Friedrich Wilhelm von Buxhoeveden

For other members of Buxhoeveden family, see Buxhoeveden.

Friedrich Wilhelm Count von Buxhoevden (Russian: Фёдор Фёдорович Буксгевден, Fyodor Fyodorovich Booksgevden; other spellings: Feodor Buxhoeveden, Buxhœwden) (September 14, 1750 Võlla, Governorate of Livonia – August 23, 1811 near Kullamaa) was a Russian infantry general and government official. Buxhoeveden commanded the Russian armies during the Finnish War.


The Buxhoevedens, a Baltic German family from Estonia, traced their roots to Bexhövede in Lower Saxony.

Buxhoevden's wife, countess Natalia Alexeyeva, was the illicit daughter of Grigori Orlov (1734–1783) by a lady of the court, but her mother – contrary to some claims – was not the Empress Catherine, but a member of the Apraksin family. Buxhoeveden's granddaughter Varvara Nelidova was a mistress of Nicholas I of Russia (1796-1855) for 17 years (1832-1855).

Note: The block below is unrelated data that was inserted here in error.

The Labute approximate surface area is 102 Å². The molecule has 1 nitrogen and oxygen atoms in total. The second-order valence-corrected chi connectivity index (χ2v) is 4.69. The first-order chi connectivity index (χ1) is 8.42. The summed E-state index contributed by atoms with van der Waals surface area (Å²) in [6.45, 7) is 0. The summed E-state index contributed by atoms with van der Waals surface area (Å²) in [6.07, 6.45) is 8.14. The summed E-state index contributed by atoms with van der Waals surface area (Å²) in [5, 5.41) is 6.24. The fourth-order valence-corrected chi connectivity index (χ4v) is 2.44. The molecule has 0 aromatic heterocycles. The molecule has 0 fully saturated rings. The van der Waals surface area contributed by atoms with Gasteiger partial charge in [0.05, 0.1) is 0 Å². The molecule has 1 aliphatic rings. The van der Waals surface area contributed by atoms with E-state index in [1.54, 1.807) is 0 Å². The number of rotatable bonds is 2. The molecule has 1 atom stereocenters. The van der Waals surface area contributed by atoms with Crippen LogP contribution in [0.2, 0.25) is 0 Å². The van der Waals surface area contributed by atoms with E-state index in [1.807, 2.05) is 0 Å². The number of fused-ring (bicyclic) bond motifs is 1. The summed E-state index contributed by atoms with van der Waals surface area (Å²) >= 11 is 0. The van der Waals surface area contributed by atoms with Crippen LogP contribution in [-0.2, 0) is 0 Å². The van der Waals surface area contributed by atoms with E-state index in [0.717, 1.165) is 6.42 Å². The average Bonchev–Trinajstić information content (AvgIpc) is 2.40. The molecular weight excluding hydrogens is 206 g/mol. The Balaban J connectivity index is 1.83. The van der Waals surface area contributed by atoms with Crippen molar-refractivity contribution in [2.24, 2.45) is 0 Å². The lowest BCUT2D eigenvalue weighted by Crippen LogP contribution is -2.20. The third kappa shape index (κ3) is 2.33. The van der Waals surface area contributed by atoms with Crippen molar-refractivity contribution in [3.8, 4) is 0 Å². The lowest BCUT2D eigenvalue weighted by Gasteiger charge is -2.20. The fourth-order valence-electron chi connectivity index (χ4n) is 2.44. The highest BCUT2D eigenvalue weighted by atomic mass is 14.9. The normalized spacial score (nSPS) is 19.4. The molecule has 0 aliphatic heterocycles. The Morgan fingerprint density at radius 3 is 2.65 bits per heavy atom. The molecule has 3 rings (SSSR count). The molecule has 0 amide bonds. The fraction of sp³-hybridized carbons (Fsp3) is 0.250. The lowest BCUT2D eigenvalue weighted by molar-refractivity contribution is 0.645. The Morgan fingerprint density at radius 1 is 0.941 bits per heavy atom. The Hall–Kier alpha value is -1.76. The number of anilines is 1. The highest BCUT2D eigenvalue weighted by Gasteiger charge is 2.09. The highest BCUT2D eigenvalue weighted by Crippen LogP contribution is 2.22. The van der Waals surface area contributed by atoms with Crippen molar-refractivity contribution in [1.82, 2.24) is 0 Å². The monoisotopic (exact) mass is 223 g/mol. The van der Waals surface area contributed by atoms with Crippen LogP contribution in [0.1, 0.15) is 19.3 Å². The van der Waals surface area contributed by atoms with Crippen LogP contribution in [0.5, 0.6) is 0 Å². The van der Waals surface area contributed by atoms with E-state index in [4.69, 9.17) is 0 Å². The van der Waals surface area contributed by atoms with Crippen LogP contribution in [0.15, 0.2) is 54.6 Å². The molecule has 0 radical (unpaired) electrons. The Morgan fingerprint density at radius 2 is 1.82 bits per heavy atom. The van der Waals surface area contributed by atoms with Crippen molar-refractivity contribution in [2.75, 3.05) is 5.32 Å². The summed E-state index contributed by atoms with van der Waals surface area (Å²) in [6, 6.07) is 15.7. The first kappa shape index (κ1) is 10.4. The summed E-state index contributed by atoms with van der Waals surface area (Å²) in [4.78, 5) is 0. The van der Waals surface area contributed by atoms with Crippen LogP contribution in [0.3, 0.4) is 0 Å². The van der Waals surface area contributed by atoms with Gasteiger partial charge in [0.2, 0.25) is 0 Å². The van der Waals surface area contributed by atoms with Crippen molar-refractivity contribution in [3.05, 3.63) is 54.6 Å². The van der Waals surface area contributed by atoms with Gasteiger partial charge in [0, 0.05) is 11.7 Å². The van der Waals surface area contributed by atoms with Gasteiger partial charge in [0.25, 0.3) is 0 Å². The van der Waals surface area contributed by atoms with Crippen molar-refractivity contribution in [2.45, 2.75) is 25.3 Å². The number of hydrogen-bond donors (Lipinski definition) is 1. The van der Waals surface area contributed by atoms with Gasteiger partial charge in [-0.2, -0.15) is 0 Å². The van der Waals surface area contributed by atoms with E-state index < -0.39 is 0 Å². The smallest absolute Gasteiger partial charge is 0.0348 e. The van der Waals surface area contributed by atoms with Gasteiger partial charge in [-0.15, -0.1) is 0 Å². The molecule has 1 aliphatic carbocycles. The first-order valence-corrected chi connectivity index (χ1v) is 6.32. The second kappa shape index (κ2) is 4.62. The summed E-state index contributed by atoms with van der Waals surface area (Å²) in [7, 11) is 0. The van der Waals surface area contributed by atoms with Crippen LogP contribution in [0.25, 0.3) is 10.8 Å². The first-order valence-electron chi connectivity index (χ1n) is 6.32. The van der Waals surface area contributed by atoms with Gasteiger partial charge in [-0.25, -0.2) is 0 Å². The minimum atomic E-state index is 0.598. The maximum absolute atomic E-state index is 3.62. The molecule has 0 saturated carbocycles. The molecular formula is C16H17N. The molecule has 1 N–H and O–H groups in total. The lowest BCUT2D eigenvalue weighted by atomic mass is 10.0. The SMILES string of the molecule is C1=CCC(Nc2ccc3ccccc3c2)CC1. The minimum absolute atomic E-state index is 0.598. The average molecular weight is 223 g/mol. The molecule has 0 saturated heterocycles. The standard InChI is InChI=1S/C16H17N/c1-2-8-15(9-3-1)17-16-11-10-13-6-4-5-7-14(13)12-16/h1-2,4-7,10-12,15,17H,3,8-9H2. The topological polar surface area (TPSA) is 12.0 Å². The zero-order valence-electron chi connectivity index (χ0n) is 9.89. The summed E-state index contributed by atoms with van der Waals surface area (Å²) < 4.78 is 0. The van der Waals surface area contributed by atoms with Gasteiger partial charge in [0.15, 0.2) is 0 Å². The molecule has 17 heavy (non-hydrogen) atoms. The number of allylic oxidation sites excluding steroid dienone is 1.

In 1805 Buxhoevden took part in the Battle of Austerlitz as a commander, contributing to the Third Coalition's failure to defeat Napoleon by being drunk during the battle.[1] In 1808 he served as Commander-in-Chief in the Russian conquest of Finland, and led Russian troops during the initial battles of the Finnish War (1808-1809).


Buxhoevden received the castle and lands of Koluvere in western Estonia after Duchess Augusta of Brunswick-Wolfenbüttel had died there in 1788 in suspicious circumstances. He also owned the villa and manor of Ligovo near Saint Petersburg.

See also


  1. Todd Fisher & Gregory Fremont-Barnes, The Napoleonic Wars: The Rise and Fall of an Empire. p. 52
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